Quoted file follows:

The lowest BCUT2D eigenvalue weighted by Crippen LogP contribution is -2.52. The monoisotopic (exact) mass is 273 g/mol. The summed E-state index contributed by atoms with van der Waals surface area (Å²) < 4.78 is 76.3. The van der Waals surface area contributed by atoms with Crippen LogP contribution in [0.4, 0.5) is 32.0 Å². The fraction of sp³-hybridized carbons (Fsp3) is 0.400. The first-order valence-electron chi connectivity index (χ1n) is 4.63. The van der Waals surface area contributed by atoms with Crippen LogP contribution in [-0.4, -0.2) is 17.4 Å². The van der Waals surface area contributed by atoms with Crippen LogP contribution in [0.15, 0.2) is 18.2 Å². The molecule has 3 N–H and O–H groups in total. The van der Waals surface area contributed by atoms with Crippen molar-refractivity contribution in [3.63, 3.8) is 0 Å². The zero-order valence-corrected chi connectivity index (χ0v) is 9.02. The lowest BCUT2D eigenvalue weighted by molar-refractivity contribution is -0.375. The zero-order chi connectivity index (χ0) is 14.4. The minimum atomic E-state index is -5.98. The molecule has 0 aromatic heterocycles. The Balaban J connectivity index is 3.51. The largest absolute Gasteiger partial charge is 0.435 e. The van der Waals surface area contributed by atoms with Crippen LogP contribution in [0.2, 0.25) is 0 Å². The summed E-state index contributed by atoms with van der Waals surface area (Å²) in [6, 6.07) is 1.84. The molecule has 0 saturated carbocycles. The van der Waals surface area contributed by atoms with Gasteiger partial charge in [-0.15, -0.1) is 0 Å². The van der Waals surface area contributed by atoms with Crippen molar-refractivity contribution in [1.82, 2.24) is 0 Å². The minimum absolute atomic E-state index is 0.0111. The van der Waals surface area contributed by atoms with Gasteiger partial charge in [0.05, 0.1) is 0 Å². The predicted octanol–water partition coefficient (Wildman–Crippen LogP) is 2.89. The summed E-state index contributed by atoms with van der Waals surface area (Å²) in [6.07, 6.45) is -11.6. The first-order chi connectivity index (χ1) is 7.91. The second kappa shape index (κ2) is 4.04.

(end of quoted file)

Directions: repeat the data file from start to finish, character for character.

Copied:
The lowest BCUT2D eigenvalue weighted by Crippen LogP contribution is -2.52. The monoisotopic (exact) mass is 273 g/mol. The summed E-state index contributed by atoms with van der Waals surface area (Å²) < 4.78 is 76.3. The van der Waals surface area contributed by atoms with Crippen LogP contribution in [0.4, 0.5) is 32.0 Å². The fraction of sp³-hybridized carbons (Fsp3) is 0.400. The first-order valence-electron chi connectivity index (χ1n) is 4.63. The van der Waals surface area contributed by atoms with Crippen LogP contribution in [-0.4, -0.2) is 17.4 Å². The van der Waals surface area contributed by atoms with Crippen LogP contribution in [0.15, 0.2) is 18.2 Å². The molecule has 3 N–H and O–H groups in total. The van der Waals surface area contributed by atoms with Crippen molar-refractivity contribution in [3.63, 3.8) is 0 Å². The zero-order valence-corrected chi connectivity index (χ0v) is 9.02. The lowest BCUT2D eigenvalue weighted by molar-refractivity contribution is -0.375. The zero-order chi connectivity index (χ0) is 14.4. The minimum atomic E-state index is -5.98. The molecule has 0 aromatic heterocycles. The Balaban J connectivity index is 3.51. The largest absolute Gasteiger partial charge is 0.435 e. The van der Waals surface area contributed by atoms with Crippen LogP contribution in [0.2, 0.25) is 0 Å². The summed E-state index contributed by atoms with van der Waals surface area (Å²) in [6, 6.07) is 1.84. The molecule has 0 saturated carbocycles. The van der Waals surface area contributed by atoms with Gasteiger partial charge in [-0.15, -0.1) is 0 Å². The van der Waals surface area contributed by atoms with Crippen molar-refractivity contribution in [1.82, 2.24) is 0 Å². The minimum absolute atomic E-state index is 0.0111. The van der Waals surface area contributed by atoms with Gasteiger partial charge in [0.05, 0.1) is 0 Å². The predicted octanol–water partition coefficient (Wildman–Crippen LogP) is 2.89. The summed E-state index contributed by atoms with van der Waals surface area (Å²) in [6.07, 6.45) is -11.6. The first-order chi connectivity index (χ1) is 7.91. The second kappa shape index (κ2) is 4.04.